Helicopter money: the fundamental deceit

9 Jun 2016 | By Tom Traill

There is no escape from the topic of helicopter money. It is like the opening sequence of MASH is on infinite loop. Almost every newspaper columnist and celebrity blogger has offered their opinion on its merits and demerits. Helicopter money has become extremely fashionable, despite, or maybe because, there are varying interpretations of what it is and whether it represents a material departure from existing policies.
According to the Helicopter Man, Ben Bernanke, helicopter money is a money-financed fiscal program (MFFP). Stepping away from the literal distribution of cash from a helicopter, the general idea is for the relevant finance ministry to distribute a fixed amount of money in the form of a tax cut, a tax rebate or an infrastructure project.  While it is not strictly necessary to involve the commercial banking system, many proposals do.  Adair Turner’s suggestion is that the central bank is credited with a money asset – a perpetual zero-coupon bond issued by the government, allowing the central bank to credit the commercial banks with additional reserves at the central bank of equal value.
Helicopter money, so defined, sits at the nexus of fiscal and monetary policy. As such it represents a deliberate blurring of the distinction between the central bank and the finance ministry. This blurring could be mitigated by the central bank allocating an account to the Treasury. This account could then be credited at a time and to a level that the central bank decrees, so that the Treasury could disseminate the money as it chooses. Presuming that the method of implementation makes a difference, tax rebate vs tax cut for example, then there is still a dilution of central bank independence.
While there are an increasing number of high-profile advocates of helicopter money, their advocacy is often a form of thinly-veiled fiscal activism.  Remember that QE can be construed as monetary finance of government deficit spending. Certainly, the UK public sector made a huge contribution to the expansion of the money supply (see chart) through its QE programmes. If the objection to further QE is that it involves more, highly-concentrated purchases of government bonds, then helicopter money is seen as a way of achieving the same end while avoiding the issuance of bonds in the first place.
Yet there is, by no means, uniform support for the policy, and there are a number of potential pitfalls in its implementation. What if the recipients of the windfall decide to save a large proportion of it, or use to fund foreign holidays or imported goods? What benefit to domestic demand would then result? Some of these concerns can be allayed by the use of time-limited vouchers. However, there is nothing to prevent the vouchers being traded for cash, allowing consumer preferences for foreign travel or goods to be exercised as before.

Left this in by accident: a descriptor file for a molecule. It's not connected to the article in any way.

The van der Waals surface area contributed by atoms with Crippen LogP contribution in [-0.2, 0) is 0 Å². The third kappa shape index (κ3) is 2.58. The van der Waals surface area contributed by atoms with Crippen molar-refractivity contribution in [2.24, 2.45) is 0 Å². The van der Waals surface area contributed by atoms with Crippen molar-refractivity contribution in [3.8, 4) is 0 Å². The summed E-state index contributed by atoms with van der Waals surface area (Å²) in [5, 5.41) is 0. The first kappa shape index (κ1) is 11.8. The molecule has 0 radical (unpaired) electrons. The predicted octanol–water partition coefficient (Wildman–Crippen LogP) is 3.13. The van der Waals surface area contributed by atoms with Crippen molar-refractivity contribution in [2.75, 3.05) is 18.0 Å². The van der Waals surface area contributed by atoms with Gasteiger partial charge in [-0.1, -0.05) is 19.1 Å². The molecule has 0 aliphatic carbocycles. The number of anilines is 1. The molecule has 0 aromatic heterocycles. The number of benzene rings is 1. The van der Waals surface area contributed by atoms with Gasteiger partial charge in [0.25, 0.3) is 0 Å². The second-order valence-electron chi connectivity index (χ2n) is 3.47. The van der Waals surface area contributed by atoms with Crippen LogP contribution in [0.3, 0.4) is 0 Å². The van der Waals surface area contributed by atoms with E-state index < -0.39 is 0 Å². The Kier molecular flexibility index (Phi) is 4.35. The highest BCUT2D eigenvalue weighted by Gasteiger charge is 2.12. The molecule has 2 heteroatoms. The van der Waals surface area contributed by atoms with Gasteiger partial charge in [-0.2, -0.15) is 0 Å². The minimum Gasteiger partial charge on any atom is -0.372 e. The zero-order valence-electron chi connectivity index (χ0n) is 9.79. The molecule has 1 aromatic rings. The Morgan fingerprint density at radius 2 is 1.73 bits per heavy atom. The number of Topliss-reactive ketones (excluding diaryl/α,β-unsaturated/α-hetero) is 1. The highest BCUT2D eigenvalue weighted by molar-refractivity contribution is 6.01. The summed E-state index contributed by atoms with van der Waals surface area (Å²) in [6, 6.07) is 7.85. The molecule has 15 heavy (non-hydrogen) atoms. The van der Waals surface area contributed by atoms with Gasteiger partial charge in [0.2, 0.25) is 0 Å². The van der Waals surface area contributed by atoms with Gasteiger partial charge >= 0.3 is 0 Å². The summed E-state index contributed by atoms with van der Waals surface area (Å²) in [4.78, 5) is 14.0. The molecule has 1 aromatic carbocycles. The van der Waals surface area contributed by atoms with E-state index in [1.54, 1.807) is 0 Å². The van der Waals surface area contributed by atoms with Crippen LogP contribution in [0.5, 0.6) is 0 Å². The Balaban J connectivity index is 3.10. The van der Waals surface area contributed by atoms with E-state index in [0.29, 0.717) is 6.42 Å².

A fiscal stimulus based on infrastructure spending would have a much smaller potential for leakage, but the benefits of the cash drop would be far less evenly distributed and the economic value of the expenditure would still be open to question.
Beyond and above these valid concerns, there lies a fundamental deceit at the heart of the proposal that has garnered little mention. Helicopter money would mean the end of inflation targets. There are a number of descriptions of a MFFP as QE with a fiscal stimulus, but that is glossing over a vital distinction: QE is nominally finite and reversible, while MFFP is nominally permanent. If the central bank promises that MFFP is permanent, then it cannot in good conscience uphold an inflation target. If it upholds its inflation target, then it must revoke the permanence of the money injection.
In a world of fractional reserve banking, the authorities would retain no control over the amplification of bank credit that would ensue from the helicopter drop, and thus no control over the inflationary scenario that would unfold. While there is apparent scope to drive inflation higher from today’s low levels without contradicting the stated inflation objective, there are no credible mechanisms for reining back the stimulus, once released.
It is impossible to judge how much monetary finance is appropriate. It’s akin to back burning in forestry, burning away the undergrowth to encourage new growth. They may plan to clear 20 acres, but then a warm wind comes out of nowhere and they accidentally burn down the whole forest.
Make no mistake, helicopter money disenfranchises the central bank and renders it powerless to defend an inflation target, whether breached from above or below. Effective central bank independence is out of the window when the helicopters are whirring.


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